The company has struck partnerships to become the operating system for connected TV manufacturers like Hisense and TCL. For a growing number of companies, which want to provide streaming video and but don’t have the resources to build their own OS, Roku provides a solution that they can license to quickly add a wide range of content.

“Most companies that make connected TVs, other than Samsung, don’t have what it takes and will end up licensing our software,” Wood said at the Code Media event.

It remains to be seen whether Roku succeeds in that endeavor, where others — like Google — have failed. But with a critical mass of content companies already on board, and a growing number of device manufacturers planning Roku-powered TVs this year, the company seems well-positioned to capitalize on that opportunity.

Meet The Reversible USB Cable, Coming This Summer

efore Apple’s Lightning cable, I never even dreamed of a life where input/output cables could be reversible. Now, however, it’s hard to go back to standard and micro USB, because I got so lazy. Soon enough, however, USB is getting a new reversible standard called “Type-C” which is around the size of microUSB, and which replaces USB 3 cables entirely, on both sides.

We now have our first look at this tech, from Foxconn via some pre-production artist renderings (courtesy of The Verge). Don’t be surprised to see something that looks a lot like Lightning – if you’re building a reversible I/O standard, it’s going to look pretty much like the most efficient design to come before, which is Apple’s. It looks like the main connects might be inside the cable end, however, instead of on the outside, as they are with Lightning.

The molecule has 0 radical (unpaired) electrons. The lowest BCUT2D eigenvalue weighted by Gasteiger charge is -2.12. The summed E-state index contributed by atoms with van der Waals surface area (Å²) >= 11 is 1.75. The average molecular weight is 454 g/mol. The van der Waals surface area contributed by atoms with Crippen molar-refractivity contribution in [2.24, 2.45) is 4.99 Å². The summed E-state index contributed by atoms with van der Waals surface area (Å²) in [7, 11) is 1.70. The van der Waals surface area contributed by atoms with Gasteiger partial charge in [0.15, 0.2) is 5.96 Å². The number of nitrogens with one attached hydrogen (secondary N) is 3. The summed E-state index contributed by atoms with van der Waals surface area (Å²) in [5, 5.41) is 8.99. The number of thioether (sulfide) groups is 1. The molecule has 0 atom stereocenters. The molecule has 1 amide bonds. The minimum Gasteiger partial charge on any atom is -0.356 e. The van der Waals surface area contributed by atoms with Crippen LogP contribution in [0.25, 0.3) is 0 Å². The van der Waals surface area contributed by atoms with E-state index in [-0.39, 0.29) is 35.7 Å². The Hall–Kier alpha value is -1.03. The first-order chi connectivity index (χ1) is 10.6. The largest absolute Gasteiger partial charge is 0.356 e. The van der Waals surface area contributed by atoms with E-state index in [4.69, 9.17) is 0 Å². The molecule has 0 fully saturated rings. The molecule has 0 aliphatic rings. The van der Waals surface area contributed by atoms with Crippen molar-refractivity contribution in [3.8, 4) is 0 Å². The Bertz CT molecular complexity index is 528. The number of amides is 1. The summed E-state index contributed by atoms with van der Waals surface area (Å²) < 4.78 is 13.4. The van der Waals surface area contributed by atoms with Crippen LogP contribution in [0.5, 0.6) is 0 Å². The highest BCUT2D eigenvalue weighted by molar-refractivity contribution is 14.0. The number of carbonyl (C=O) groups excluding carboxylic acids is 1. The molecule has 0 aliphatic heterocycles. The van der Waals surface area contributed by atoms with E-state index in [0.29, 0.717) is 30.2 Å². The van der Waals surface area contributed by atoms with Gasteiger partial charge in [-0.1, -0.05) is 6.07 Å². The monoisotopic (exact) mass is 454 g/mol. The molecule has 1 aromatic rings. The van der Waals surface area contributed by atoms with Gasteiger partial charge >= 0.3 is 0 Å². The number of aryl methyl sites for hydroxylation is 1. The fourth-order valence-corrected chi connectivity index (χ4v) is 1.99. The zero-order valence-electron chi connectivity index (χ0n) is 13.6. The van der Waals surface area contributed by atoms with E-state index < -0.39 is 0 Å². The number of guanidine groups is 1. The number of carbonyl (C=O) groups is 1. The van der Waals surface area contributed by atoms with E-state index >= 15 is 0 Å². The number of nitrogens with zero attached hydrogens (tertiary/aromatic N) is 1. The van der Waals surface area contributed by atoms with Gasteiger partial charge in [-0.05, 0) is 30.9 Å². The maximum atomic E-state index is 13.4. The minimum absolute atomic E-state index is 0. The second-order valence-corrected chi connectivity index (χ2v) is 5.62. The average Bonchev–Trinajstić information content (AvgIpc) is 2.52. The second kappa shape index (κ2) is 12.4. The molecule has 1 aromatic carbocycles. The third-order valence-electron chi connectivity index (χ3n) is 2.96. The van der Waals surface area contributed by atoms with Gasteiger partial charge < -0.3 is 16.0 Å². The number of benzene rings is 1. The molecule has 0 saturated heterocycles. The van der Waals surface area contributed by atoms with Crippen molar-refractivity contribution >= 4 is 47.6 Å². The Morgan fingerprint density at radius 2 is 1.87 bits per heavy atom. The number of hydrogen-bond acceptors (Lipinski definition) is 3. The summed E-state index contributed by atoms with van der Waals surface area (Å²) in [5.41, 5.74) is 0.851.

usb-port-type-c

This new standard is supposed to be finalized in July, which means hardware that uses it could start to ship as soon as this summer. Anytime a cable standard changes, adoption is bound to be slow, but the extreme convenience of this new design will hopefully speed things along with PC, smartphone and accessory OEMs.

How Amazon Fire TV Stacks Up To Apple TV, Chromecast And Roku

 

 

Amazon has just announced its streaming TV media device, the Fire TV, and that means it now faces off against other tech giants and incumbents in yet another category. So how does the Amazon TK compare to the likes of the Apple TV, Google’s Chromecast and Roku’s lineup of streaming set-top boxes and new HDMI stick? Here’s a basic rundown.

First-Party Content

Amazon has a considerable leg up here; its Amazon Instant Video library is large and covers a wide range of different types of content from top-notch sources. The company just looked down exclusive rights to streaming Fox hit 24, for instance, and Amazon has invested in creating originals, too, with more to come for both videos and games. Plus, Amazon also offers access to its MP3 store and user libraries from there. The catch here is that for free access to Instant Video, you’ll need to be a prime subscriber, which carries a price tag of $99 per year.